Bush Clutches at a Middle East Legacy, But Too Late

One can hardly blame the Bush administration for wanting to change the subject when it comes to foreign policy.

Iraq remains bloody and chaotic, the security situation in Afghanistan is rocky and efforts to stabilize Pakistan by pushing Pervez Musharraf and Benazir Bhutto into a pact are at risk of unraveling.

Casting around for some way to chalk up an international success, the White House has of late turned its attention to an unlikely candidate: the conflict between Israel and the Palestinians.

Secretary of State Condoleezza Rice made her seventh trip of the year to the region last week. She is expected to return for visit number eight shortly.

Her travels are part of a frenzied effort by the administration to revitalize the long moribund Middle East peace process. There have been no official peace talks between Israel and the Palestinians for seven years. Ms. Rice is pushing the two sides to come to a summit in Annapolis, Md., that has been tentatively scheduled for late November or early December.

So far, most of the bartering has concerned the agenda. The Palestinians want a substantive document to be agreed in advance, outlining a common approach to key issues, including the likely boundaries of a future Palestine, the status of Israeli settlements and the division of Jerusalem.

The Israelis would prefer much less detail, and are also reluctant to agree to any timetables or deadlines for agreement, which the Palestinians want.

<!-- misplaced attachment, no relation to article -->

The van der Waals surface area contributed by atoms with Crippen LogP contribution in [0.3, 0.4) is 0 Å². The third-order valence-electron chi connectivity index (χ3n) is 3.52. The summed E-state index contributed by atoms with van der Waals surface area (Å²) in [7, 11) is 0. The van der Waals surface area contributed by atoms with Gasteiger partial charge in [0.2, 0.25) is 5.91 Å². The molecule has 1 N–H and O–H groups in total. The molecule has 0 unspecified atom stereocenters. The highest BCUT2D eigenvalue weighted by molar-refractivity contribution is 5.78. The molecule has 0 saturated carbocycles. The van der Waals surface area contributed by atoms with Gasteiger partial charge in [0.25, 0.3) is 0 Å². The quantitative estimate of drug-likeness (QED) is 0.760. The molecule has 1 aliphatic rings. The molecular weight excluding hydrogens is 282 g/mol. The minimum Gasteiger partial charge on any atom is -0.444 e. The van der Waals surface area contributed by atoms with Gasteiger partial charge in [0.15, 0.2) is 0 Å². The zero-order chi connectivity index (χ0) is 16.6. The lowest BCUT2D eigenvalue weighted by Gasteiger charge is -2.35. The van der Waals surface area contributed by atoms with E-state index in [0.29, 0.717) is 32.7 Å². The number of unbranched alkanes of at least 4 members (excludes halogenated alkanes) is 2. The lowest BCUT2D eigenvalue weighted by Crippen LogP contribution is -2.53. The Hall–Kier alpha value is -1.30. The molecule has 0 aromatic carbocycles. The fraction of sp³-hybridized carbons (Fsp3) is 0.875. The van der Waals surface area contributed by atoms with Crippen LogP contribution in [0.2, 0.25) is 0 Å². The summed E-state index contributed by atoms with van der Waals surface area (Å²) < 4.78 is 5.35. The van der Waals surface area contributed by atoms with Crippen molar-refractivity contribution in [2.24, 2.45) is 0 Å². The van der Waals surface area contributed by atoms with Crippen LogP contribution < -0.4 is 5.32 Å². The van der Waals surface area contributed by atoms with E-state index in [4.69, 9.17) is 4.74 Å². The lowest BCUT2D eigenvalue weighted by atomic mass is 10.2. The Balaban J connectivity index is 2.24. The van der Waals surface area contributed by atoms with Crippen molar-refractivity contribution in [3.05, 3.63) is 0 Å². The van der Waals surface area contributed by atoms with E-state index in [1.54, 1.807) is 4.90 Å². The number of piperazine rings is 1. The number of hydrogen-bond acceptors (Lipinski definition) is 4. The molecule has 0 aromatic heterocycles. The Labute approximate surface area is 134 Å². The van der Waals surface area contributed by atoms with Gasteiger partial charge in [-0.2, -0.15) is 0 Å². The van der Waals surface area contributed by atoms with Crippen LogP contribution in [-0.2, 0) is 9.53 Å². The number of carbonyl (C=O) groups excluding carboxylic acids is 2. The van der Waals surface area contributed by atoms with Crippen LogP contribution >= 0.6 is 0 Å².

The situation is further complicated by the weakness of the leaders on both sides. The authority of Palestinian president Mahmoud Abbas is fundamentally undercut by Hamas’ continuing control of the Gaza Strip, while Israeli prime minister Ehud Olmert is unpopular domestically, in part because he is battling corruption allegations.

Undaunted, Ms. Rice and President Bush have been trying to change the political atmosphere, sounding notes of optimism and highlighting Palestinian concerns to an unusual extent.

"Frankly, it is time for the establishment of a Palestinian state,” Ms. Rice said after meeting Mr. Abbas this month.

“The Palestinians, that have been made promises all these years need to see there’s a serious, focused effort” to create a state, Mr. Bush noted at a Washington press conference.

Mr. Bush also asserted, “I believe that we will see a democratic [Palestinian] state…I’m optimistic this can be achieved and we’ll continue working to that end.”

The problem with such sentiments is simple: it is too little and too late.

As everyone with a realistic view of the Middle East knows, the U.S. is not seen as an honest broker in the region. The Palestinians, and the broader Arab world, note that the U.S. is a staunch backer of Israel and therefore assume that any American-sponsored initiative is either merely cosmetic or has an ulterior motive.

Those sentiments apply to any U.S. administration. But the policies of the Bush White House make it especially loathed. The mismanagement of the Iraq war looms over everything. And the administration’s de facto support for Israel’s invasion of southern Lebanon last year, and its failure to follow through on previous lofty rhetoric about resolving the Israeli-Palestinian conflict—the President outlined the ‘roadmap’ for peace in June 2002, after which virtually nothing happened—has cankered its reputation.

Bush Clutches at a Middle East Legacy, But Too Late